A hernia occurs when abdominal contents protrude through an opening in a weakened area of a muscle. An umbilical hernia is the bulging of the intestine and omentum through the umbilical ring as a result of incomplete closure following birth. An inguinal hernia is the protrusion of intestine through the inguinal ring caused by a failure of the vaginal process to atrophy to close prior birth allowing for a hernial sac to develop along the inguinal canal.
An umbilical hernia usually resolves by the age of 4-5 years old. Surgery is recommended for those that become enlarged and to those that do not disappear by school age. An inguinal hernia is commonly associated with a hydrocele that becomes prevalent in the infant by 2 to 3 months of age when intra-abdominal pressure increases enough to open the sac. Both are corrected by surgical repair (herniorrhaphy) to prevent obstruction and eventual incarceration of a loop of bowel.
Nursing Care Plans
Rendering effective nursing care is important after a surgical repair for hernia which includes providing comfort, educating parents and child as appropriate with information related with the postoperative condition and care measures, and preventing the occurrence of complications.
Risk for Fluid Volume Deficit
- Risk for Fluid Volume Deficit
May be related to
- Postoperative status (NPO status)
Possibly evidenced by
- [not applicable]
- Client will experience adequate fluid volume.
|Assess onset of nausea and vomiting,
quality, quantity and presence of blood, bile, food, and odor.
|Provides information about emesis and defining characteristics.|
|Assess skin turgor, mucous membranes,
weight, fontanelles of an infant, last void, and behavior changes.
|Provides information about hydration status; including extracellular fluid losses,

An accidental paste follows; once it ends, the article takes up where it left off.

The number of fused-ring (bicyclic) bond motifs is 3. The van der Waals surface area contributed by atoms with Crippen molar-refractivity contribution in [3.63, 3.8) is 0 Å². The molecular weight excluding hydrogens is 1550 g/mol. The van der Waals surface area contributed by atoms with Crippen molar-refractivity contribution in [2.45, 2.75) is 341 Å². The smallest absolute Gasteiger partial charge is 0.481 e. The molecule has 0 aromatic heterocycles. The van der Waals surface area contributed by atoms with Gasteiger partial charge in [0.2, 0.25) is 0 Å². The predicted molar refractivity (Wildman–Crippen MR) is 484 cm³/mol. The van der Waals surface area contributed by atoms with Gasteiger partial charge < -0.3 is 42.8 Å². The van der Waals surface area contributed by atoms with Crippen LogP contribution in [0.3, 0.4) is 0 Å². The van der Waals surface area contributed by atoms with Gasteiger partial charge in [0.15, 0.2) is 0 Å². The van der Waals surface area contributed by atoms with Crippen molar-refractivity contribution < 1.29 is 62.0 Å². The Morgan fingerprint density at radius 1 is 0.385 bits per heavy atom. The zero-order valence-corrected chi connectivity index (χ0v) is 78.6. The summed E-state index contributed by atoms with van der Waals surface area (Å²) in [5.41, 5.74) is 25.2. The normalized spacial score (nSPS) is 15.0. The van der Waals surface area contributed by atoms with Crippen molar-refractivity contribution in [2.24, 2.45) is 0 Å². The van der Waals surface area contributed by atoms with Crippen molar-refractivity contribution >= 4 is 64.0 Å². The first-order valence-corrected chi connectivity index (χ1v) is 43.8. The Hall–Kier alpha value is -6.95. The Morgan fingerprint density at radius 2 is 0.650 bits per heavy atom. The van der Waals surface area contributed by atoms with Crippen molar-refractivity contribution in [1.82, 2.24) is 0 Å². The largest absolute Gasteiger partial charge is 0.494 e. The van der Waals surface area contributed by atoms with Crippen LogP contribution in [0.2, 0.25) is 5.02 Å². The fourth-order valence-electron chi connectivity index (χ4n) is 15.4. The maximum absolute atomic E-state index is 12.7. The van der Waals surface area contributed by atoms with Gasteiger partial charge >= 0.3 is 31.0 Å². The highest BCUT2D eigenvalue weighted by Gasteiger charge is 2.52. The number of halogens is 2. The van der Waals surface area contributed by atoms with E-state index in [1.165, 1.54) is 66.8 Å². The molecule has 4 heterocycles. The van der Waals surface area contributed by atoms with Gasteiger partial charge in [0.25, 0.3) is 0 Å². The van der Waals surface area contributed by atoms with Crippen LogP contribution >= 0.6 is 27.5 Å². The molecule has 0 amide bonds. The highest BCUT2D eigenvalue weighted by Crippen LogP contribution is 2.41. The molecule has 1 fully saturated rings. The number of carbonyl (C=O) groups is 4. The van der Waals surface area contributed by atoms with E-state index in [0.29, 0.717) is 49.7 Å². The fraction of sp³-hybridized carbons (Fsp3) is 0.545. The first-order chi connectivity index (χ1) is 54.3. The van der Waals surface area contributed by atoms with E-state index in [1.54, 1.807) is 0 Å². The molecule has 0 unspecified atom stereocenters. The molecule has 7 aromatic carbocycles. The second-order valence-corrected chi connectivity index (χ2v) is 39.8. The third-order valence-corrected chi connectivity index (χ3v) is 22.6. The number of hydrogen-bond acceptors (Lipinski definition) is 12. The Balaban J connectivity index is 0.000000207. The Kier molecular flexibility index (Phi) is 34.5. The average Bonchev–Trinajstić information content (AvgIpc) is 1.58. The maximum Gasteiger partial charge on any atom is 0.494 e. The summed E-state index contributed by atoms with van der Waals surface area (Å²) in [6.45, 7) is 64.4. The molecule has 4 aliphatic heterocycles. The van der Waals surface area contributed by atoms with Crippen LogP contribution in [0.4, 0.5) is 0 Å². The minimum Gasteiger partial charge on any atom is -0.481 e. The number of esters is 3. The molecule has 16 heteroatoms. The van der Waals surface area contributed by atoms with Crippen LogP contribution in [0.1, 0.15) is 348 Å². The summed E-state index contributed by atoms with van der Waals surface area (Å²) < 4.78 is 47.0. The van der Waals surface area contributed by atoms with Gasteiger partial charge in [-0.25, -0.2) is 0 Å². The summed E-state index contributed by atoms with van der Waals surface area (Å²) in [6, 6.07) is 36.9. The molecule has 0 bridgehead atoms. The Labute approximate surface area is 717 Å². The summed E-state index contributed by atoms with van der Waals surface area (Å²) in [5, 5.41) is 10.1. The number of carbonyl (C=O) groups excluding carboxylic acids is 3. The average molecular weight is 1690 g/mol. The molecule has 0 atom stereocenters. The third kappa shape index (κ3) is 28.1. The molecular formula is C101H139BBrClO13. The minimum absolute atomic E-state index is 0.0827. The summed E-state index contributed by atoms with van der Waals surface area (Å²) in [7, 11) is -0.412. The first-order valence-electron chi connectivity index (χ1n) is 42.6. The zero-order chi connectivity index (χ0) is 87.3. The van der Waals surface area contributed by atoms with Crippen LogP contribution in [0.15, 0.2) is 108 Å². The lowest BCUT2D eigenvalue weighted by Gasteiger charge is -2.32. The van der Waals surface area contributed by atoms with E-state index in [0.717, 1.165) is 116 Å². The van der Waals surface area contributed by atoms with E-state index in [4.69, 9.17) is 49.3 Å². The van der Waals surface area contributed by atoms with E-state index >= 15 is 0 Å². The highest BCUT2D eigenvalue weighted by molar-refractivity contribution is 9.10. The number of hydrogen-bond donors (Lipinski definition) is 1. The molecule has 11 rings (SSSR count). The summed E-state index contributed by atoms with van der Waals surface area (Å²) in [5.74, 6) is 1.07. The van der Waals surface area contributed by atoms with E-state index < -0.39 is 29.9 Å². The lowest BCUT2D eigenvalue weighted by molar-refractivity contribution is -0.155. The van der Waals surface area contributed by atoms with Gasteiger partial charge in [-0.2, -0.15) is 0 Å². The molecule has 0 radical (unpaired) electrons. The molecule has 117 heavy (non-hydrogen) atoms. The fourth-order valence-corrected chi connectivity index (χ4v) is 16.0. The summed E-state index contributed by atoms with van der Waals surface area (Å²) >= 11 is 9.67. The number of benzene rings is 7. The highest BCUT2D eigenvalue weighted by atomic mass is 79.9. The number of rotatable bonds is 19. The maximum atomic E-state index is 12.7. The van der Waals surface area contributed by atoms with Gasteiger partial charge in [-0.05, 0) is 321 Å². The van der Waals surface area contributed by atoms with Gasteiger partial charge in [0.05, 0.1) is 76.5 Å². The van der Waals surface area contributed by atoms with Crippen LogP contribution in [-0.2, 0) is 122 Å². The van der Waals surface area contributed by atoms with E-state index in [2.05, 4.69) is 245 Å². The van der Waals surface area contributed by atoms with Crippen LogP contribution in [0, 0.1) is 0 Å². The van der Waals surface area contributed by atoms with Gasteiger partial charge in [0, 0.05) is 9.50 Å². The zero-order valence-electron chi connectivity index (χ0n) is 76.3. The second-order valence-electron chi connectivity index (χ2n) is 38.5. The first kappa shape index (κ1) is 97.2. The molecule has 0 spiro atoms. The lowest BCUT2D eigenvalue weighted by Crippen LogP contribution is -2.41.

decreased activity levels, malaise, weight loss, poor skin turgor, concentrated urine.
|Assess vital signs, including apical pulse.||Provides monitoring of cardiovascular response to dehydration (weak, thready pulse, drop in blood pressure). Increased respiratory rate may contribute to fluid loss.|
|Monitor urine specific gravity, color, and amount every voiding or as ordered.||Concentrated urine with an increased specific gravity indicates lack of fluids to
|Monitor laboratory data results, as ordered (electrolytes, BUN, CBC, pH, etc.).||Allows identification of fluid losses and electrolyte imbalances.|
|Maintain NPO status, if prescribed.||Provides rest for the gastrointestinal tract because of nausea and vomiting and
associated medical conditions.
|Position child on side or sitting up when vomiting; keep suction available.||Avoids aspiration of emesis.|
|Administer antiemetics as ordered.||Given as a prophylaxis and treatment to postoperative nausea and vomiting.|
|Initiate and monitor IV administration of nutrients as prescribed.||Provides fluid and nutritional support to replace active fluid loss and prevention of fluid overload.|
|Initiate small amounts of clear liquids, as tolerated when nausea and vomiting subside; offer oral hydration fluids; breastfed babies need frequent short feedings at the breast.||Provides fluids in minimal amounts until nausea and vomiting resolved.|
|Instruct parents regarding causes of
nausea and vomiting, signs of dehydration, and when to report them to the physician.
|Provides information for immediate treatment of excessive loss of fluids and electrolytes caused by nausea and vomiting.|
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